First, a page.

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“People may hear your words, but they feel your attitude.” —John C. Maxwell

Our moods, attitudes, and overall sense of presence significantly influence the learning experience of our students. When we bring the right combination of attitudes to the classroom, we can create a climate of positivity, possibility, and productivity.

The fact is that the ways in which we choose to engage with and respond to students can have a profound influence on the effort those students are willing to give, the persistence they demonstrate, and the learning they gain. We design the experience, set the stage, and create the environment for learning through the attitudes and emotions we communicate. Let’s explore this phenomenon through six powerful attitudes we can share with our students.

Anticipation

The relationship between what we anticipate and what we and our students experience can be surprisingly strong. We tend to notice what we expect and reinforce what we anticipate. When we expect our students to succeed, we are more likely to nudge, encourage, and reinforce their efforts, and our students are more likely to feel our confidence and respond positively to it. Anticipating the success of our students sets the stage for them to achieve it.

Appreciation

There is much about students to appreciate. We may be quick to notice when students fail to follow our directions or ignore our advice, but we can easily miss the times when they do as we ask, respond to our questions, and comply with our expectations. When students feel appreciated, we remove a key barrier to cooperation, collaboration, and compliance.

Admiration

Every student who enters our classroom has qualities worthy of our esteem and respect. Unfortunately, not every student demonstrates these qualities in obvious ways or in a consistent manner. Yet, many of our students have faced significant challenges and overcome serious setbacks in their lives. We may not be aware of the specific challenges students face or know what they have overcome, but we can admire and celebrate their inherent worth. As we uncover and experience the gifts, qualities, and achievements of our students, we will find even more to respect and admire.

Affection

Students know when we like them. Expressions of warmth, messages of concern, and words of encouragement matter. Students often feel freer to take risks and face challenges when they know that our care for them extends beyond how they perform academically. Our affection for our students can carry them through difficult times and increase their joy when they succeed.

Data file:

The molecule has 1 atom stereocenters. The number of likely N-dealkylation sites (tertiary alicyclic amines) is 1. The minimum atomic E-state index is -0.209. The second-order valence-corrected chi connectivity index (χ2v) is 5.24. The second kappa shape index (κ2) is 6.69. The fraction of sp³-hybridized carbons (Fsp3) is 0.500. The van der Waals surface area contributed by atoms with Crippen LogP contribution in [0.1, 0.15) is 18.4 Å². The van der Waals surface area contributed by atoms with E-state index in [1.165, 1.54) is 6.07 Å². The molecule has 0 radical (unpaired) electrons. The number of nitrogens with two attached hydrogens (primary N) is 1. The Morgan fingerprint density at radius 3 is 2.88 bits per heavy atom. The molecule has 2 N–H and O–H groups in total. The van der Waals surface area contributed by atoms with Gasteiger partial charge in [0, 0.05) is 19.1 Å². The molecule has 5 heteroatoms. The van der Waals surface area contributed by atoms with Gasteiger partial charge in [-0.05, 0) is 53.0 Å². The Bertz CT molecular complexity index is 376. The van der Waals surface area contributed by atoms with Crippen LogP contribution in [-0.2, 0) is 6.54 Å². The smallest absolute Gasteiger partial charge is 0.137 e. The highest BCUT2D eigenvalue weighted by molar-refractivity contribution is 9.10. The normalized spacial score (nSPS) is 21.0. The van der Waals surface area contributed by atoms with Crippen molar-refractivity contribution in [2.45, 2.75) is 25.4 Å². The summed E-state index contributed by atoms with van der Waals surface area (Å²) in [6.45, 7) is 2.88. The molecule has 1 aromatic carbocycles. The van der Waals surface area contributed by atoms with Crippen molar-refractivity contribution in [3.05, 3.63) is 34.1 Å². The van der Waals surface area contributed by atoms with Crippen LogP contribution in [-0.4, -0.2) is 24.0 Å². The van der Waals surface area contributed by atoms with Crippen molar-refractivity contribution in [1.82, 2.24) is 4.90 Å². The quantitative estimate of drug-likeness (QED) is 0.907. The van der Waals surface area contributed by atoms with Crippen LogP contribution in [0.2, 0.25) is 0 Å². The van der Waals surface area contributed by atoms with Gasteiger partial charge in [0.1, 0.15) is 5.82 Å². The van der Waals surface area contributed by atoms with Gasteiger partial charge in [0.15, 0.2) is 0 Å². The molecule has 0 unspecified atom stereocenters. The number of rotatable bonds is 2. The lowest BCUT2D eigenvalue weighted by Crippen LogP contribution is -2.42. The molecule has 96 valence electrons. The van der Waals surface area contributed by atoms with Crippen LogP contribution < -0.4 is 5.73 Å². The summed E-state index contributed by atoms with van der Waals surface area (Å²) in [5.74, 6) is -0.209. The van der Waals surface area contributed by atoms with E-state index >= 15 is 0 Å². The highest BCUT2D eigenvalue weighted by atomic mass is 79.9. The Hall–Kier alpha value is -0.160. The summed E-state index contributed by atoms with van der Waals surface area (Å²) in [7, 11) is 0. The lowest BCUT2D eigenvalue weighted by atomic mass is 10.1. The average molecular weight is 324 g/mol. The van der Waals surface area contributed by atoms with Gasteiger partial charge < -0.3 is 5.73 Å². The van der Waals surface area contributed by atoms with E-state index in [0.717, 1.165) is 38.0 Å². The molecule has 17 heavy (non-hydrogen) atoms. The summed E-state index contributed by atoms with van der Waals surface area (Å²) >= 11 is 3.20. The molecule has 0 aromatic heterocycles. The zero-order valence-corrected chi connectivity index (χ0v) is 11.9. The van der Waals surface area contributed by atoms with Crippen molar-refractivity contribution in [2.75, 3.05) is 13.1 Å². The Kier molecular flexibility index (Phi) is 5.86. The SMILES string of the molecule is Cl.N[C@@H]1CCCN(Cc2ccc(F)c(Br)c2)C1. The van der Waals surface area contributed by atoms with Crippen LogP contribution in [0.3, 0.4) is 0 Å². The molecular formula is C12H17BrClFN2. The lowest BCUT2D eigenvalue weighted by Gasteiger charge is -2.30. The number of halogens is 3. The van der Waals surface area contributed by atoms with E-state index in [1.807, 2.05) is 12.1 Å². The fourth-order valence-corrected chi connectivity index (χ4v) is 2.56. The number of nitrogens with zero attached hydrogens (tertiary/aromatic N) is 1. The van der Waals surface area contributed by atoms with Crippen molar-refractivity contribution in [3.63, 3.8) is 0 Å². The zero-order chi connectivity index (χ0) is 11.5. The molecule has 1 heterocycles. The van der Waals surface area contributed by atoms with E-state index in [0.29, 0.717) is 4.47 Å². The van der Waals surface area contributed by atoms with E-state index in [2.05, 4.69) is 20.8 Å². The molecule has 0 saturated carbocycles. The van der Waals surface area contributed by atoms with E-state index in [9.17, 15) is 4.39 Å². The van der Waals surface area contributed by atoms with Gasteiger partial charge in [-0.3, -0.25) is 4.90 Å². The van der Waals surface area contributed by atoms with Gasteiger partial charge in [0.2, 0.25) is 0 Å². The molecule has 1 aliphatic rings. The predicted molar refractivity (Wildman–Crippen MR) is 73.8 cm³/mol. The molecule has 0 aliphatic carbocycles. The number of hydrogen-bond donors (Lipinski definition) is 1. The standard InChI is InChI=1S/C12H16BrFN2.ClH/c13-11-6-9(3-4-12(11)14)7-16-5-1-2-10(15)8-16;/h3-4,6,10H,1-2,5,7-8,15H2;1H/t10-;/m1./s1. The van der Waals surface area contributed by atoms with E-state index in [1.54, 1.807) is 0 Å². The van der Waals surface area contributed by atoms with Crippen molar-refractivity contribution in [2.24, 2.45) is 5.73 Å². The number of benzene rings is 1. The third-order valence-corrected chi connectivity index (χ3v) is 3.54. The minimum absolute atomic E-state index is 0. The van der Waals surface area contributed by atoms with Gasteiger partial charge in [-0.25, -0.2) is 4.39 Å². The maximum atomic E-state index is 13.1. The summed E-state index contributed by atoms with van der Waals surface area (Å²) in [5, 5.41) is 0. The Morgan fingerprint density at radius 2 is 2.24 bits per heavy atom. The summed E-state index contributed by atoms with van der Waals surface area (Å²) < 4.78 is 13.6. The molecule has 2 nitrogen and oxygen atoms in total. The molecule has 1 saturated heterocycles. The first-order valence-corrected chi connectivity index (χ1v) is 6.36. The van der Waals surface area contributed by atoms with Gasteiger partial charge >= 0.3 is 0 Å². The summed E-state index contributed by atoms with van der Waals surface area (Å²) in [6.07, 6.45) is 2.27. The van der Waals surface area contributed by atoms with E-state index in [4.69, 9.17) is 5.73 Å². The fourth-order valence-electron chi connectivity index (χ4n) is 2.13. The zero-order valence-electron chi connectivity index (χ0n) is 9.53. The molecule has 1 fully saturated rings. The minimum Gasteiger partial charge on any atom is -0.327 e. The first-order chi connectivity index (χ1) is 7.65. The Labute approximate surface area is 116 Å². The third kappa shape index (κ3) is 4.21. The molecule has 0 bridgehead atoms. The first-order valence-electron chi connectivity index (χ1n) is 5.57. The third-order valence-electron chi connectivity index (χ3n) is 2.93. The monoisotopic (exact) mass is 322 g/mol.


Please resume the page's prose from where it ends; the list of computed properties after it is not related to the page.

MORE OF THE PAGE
Amusement

There is a saying that if we fail to see humor in our interactions with students, we must not be paying attention. Students say and do unexpected things. They also observe and call out many of the naturally absurd and humorous happenings that otherwise may pass us by. Our receptivity to what is humorous and appreciation of the absurd can lessen tension and stress and make our classroom a more comfortable place for learning and relating.

Amazement

Students also often say and do things that we find awe inspiring. Overcoming an intellectual challenge, pressing through a physical barrier, or moving beyond a significant setback can leave us amazed. We can make a lifelong impression on students when they realize that something they have created or accomplished has inspired us. We can boost confidence, inspire courage, and strengthen resolve when we take the time to share the awe our students inspire in us.

Our attitudes and emotions are powerful forces. They can lift students up and feed their enthusiasm or deflate their spirits and undermine their confidence. Fortunately, using these forces to support students and accelerate learning do not require special skills and extra effort. However, they are the result of choices we make every day.

Thought for the Week

AI can teach and share knowledge, sure, but it lacks the key elements of human modeling, nurturing, and connecting that are essential components of a comprehensive learning process.

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